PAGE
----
As the bitcoin's popularity grows, so does talk about its standing as legal tender, but there are lingering issues that need to be sorted out before people start using bitcoin to buy everyday things, experts said on Monday.
Bitcoin has been described both as a store of value and a currency, but it's debatable whether it is either of those things. Its price can swing wildly from day to day, if not the hour, and its reputation has been tarnished by its connection to the sale of illegal goods and other illicit activity such as money laundering.
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For those reasons and more, bitcoin has a long way to go before it becomes a mainstream form of payment. Here are three challenges that generated some discussion on Monday at The Future of Money and Technology, a conference in San Francisco.
1. Buyer beware
For starters, bitcoin transactions are designed to be irreversible. So if you buy something online from a merchant that accepts bitcoin and the transaction turns out to be a scam, or the payment is sent to the wrong place, or any number of other things happen, the buyer will probably lose that money.
"You're dealing with the honesty of the vendor," said Steve Kirsch, CEO of OneID, a startup that provides encryption services to protect people's data. "It's like giving people cash," he said during a panel discussion at the conference.
Other panelists, all bitcoin supporters, agreed that in 2014 more services could appear designed to address this problem, such as escrow accounts that could channel money back to the buyer in the case of fraudulent transactions. The bitcoin system is built using an open-source framework, so those types of developments could actually happen.
New companies could crop up next year to address this problem. Existing players such as bitcoin payment processors might also add new features to their services in this area, panelists said.
2. Keeping your bitcoins safe
Every bitcoin has a private key associated with it that, if decrypted, allows the bitcoin to be sent to another computer using peer-to-peer software. Because these private keys are often stored on people's personal computers or within Web-based services, bitcoins are vulnerable to theft.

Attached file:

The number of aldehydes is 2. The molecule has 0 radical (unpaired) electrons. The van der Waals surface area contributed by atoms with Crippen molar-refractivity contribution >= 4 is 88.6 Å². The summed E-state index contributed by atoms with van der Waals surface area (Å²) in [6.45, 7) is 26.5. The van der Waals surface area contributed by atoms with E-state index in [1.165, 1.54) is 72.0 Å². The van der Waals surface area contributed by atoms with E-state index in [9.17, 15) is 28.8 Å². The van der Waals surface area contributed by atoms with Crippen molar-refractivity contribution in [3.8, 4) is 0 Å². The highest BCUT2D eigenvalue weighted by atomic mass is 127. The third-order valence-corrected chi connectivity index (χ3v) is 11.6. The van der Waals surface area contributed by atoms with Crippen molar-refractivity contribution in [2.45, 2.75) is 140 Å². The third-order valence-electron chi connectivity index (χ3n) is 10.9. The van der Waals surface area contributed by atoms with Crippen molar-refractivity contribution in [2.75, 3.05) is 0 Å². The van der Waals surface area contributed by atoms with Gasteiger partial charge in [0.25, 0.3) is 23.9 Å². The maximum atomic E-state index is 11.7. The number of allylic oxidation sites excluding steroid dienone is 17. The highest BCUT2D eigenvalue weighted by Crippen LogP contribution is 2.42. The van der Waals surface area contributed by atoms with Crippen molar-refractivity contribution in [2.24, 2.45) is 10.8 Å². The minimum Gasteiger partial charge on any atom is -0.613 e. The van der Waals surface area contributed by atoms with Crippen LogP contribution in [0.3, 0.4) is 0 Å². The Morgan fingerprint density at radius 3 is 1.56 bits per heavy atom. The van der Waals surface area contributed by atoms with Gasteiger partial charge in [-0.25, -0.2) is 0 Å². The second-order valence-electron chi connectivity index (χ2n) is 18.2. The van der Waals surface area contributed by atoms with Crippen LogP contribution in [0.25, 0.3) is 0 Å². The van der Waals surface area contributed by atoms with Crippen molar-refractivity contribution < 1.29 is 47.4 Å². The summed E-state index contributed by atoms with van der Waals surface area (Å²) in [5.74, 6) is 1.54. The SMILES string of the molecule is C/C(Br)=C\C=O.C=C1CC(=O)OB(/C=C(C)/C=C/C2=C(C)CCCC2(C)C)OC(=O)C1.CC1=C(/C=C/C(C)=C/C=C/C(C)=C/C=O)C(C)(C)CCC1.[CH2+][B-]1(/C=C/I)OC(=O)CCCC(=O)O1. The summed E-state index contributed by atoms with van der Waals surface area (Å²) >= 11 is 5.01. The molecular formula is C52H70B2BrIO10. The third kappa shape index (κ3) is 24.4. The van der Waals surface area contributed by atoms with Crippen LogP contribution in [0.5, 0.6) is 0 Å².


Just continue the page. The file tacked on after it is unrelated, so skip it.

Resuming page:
"All of the existing mechanisms for security, including its [verification] signatures, are problematic," OneID's Kirsch said. Any kind of malware attack can be directed at someone's computer to steal their bitcoins, he said.
There are different ways of storing this private key. Coinbase and others offer digital wallets. Other companies have "offline" or paper-based wallets to put key ownership back into the user's hands, literally: The bitcoin addresses and private keys are printed on a piece of paper. And the Winklevoss twins of Facebook fame have even offered up a solution with so-called vaults.
But none of those strategies gets around the fact that someone still has to store the key somewhere, experts said Monday during the conference.
"If you store it wrong or leave it lying around, it's just like cash," said Jared Kenna, CEO at TradeHill, a bitcoin exchange that suspended trading in August due to banking and regulatory issues.
One wallet system, called Armory, allows users to maintain multiple encrypted wallets.
Having too much encryption, however, might also be a bad thing. "I have friends who are encryption experts," Kenna said. Some of those friends applied so much encryption to their keys that they couldn't get them back, he said.
3. Banks aren't fully on board
Bitcoin recently garnered support from federal officials in Washington, D.C., but many commercial banks still don't really know what to think about it.
For bitcoin users thinking about a more traditional route to keeping their monies safe, that could be a problem. The currency is designed to be without any financial or legislative authority, but maybe some regulation is needed after all, panelists said.
"The lack of regulations might do more harm than any regulation could," said TradeHill's Kenna. "When there's no clear regulations, banks don't want to touch it," he said.
Bitcoin's newfound support from Washington, and from popular figures such as entrepreneur Richard Branson, could help clear the roadblocks, others said. "There are big forces going on inside the U.S. government," said Brewster Kahle, chairman of the Internet Credit Union, a bitcoin-friendly bank that dumped some of its Bitcoin clients this past summer, citing regulatory issues.
"I'm hoping things get a bit better," he said.